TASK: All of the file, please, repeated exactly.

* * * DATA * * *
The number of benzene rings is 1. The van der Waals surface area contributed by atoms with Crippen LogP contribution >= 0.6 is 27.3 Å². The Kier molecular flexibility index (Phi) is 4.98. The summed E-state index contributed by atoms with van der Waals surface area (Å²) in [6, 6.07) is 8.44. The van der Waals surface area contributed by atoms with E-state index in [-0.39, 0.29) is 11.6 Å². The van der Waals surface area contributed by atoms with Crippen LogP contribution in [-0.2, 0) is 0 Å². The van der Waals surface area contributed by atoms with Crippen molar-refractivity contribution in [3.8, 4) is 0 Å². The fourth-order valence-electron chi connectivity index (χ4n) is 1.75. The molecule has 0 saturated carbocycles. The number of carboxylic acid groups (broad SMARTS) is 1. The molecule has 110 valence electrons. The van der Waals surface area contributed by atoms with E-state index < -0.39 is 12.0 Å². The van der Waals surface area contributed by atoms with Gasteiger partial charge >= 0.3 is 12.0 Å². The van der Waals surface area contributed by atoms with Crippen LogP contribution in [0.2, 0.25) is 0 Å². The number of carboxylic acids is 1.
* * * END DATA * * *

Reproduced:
The number of benzene rings is 1. The van der Waals surface area contributed by atoms with Crippen LogP contribution >= 0.6 is 27.3 Å². The Kier molecular flexibility index (Phi) is 4.98. The summed E-state index contributed by atoms with van der Waals surface area (Å²) in [6, 6.07) is 8.44. The van der Waals surface area contributed by atoms with E-state index in [-0.39, 0.29) is 11.6 Å². The van der Waals surface area contributed by atoms with Crippen LogP contribution in [-0.2, 0) is 0 Å². The van der Waals surface area contributed by atoms with Crippen molar-refractivity contribution in [3.8, 4) is 0 Å². The fourth-order valence-electron chi connectivity index (χ4n) is 1.75. The molecule has 0 saturated carbocycles. The number of carboxylic acid groups (broad SMARTS) is 1. The molecule has 110 valence electrons. The van der Waals surface area contributed by atoms with E-state index < -0.39 is 12.0 Å². The van der Waals surface area contributed by atoms with Gasteiger partial charge >= 0.3 is 12.0 Å². The van der Waals surface area contributed by atoms with Crippen LogP contribution in [0.2, 0.25) is 0 Å². The number of carboxylic acids is 1.